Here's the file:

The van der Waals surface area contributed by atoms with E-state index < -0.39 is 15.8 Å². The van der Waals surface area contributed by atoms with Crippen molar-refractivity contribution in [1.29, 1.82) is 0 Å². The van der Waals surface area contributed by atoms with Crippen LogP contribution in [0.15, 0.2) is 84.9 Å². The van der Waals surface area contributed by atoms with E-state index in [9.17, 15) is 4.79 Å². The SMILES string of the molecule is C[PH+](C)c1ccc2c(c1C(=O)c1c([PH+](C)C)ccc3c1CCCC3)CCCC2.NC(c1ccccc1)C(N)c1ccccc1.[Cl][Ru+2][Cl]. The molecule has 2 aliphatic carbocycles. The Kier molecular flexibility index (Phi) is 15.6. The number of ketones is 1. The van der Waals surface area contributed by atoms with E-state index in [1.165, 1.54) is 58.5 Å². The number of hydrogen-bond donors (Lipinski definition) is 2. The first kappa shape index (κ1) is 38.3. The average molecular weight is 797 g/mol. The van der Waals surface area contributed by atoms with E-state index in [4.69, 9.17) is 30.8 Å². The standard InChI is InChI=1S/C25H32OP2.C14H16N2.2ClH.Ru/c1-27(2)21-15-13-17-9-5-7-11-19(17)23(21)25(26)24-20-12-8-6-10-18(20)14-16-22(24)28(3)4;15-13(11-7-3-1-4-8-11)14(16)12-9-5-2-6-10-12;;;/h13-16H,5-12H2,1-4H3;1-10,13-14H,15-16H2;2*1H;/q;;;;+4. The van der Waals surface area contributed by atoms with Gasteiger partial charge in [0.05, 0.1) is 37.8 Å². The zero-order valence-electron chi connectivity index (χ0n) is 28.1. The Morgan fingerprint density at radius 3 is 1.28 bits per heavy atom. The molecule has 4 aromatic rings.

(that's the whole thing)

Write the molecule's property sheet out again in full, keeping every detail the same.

The van der Waals surface area contributed by atoms with E-state index < -0.39 is 15.8 Å². The van der Waals surface area contributed by atoms with Crippen molar-refractivity contribution in [1.29, 1.82) is 0 Å². The van der Waals surface area contributed by atoms with Crippen LogP contribution in [0.15, 0.2) is 84.9 Å². The van der Waals surface area contributed by atoms with E-state index in [9.17, 15) is 4.79 Å². The SMILES string of the molecule is C[PH+](C)c1ccc2c(c1C(=O)c1c([PH+](C)C)ccc3c1CCCC3)CCCC2.NC(c1ccccc1)C(N)c1ccccc1.[Cl][Ru+2][Cl]. The molecule has 2 aliphatic carbocycles. The Kier molecular flexibility index (Phi) is 15.6. The number of ketones is 1. The van der Waals surface area contributed by atoms with E-state index in [1.165, 1.54) is 58.5 Å². The number of hydrogen-bond donors (Lipinski definition) is 2. The first kappa shape index (κ1) is 38.3. The average molecular weight is 797 g/mol. The van der Waals surface area contributed by atoms with E-state index in [4.69, 9.17) is 30.8 Å². The standard InChI is InChI=1S/C25H32OP2.C14H16N2.2ClH.Ru/c1-27(2)21-15-13-17-9-5-7-11-19(17)23(21)25(26)24-20-12-8-6-10-18(20)14-16-22(24)28(3)4;15-13(11-7-3-1-4-8-11)14(16)12-9-5-2-6-10-12;;;/h13-16H,5-12H2,1-4H3;1-10,13-14H,15-16H2;2*1H;/q;;;;+4. The van der Waals surface area contributed by atoms with Gasteiger partial charge in [0.05, 0.1) is 37.8 Å². The zero-order valence-electron chi connectivity index (χ0n) is 28.1. The Morgan fingerprint density at radius 3 is 1.28 bits per heavy atom. The molecule has 4 aromatic rings.